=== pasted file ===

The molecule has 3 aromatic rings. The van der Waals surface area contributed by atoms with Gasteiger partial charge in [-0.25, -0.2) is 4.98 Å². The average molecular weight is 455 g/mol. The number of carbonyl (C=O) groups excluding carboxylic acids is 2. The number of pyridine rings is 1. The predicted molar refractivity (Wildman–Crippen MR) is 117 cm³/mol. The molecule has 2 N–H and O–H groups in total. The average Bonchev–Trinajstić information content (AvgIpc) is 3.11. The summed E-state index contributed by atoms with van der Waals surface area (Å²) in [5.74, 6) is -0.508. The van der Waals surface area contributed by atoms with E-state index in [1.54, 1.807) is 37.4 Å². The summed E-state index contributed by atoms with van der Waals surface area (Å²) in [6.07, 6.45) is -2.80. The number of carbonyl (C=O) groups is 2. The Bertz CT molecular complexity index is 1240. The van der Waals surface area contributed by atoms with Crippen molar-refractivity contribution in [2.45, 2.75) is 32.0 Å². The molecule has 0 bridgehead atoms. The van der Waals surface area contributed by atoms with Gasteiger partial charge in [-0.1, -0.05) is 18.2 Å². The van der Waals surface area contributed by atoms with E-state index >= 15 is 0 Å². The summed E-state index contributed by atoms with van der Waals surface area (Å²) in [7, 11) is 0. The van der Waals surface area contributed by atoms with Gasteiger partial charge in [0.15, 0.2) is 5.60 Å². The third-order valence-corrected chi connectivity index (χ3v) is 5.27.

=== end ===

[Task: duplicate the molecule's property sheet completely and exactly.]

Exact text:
The molecule has 3 aromatic rings. The van der Waals surface area contributed by atoms with Gasteiger partial charge in [-0.25, -0.2) is 4.98 Å². The average molecular weight is 455 g/mol. The number of carbonyl (C=O) groups excluding carboxylic acids is 2. The number of pyridine rings is 1. The predicted molar refractivity (Wildman–Crippen MR) is 117 cm³/mol. The molecule has 2 N–H and O–H groups in total. The average Bonchev–Trinajstić information content (AvgIpc) is 3.11. The summed E-state index contributed by atoms with van der Waals surface area (Å²) in [5.74, 6) is -0.508. The van der Waals surface area contributed by atoms with E-state index in [1.54, 1.807) is 37.4 Å². The summed E-state index contributed by atoms with van der Waals surface area (Å²) in [6.07, 6.45) is -2.80. The number of carbonyl (C=O) groups is 2. The Bertz CT molecular complexity index is 1240. The van der Waals surface area contributed by atoms with Crippen molar-refractivity contribution in [2.45, 2.75) is 32.0 Å². The molecule has 0 bridgehead atoms. The van der Waals surface area contributed by atoms with Gasteiger partial charge in [-0.1, -0.05) is 18.2 Å². The van der Waals surface area contributed by atoms with E-state index >= 15 is 0 Å². The summed E-state index contributed by atoms with van der Waals surface area (Å²) in [7, 11) is 0. The van der Waals surface area contributed by atoms with Gasteiger partial charge in [0.15, 0.2) is 5.60 Å². The third-order valence-corrected chi connectivity index (χ3v) is 5.27.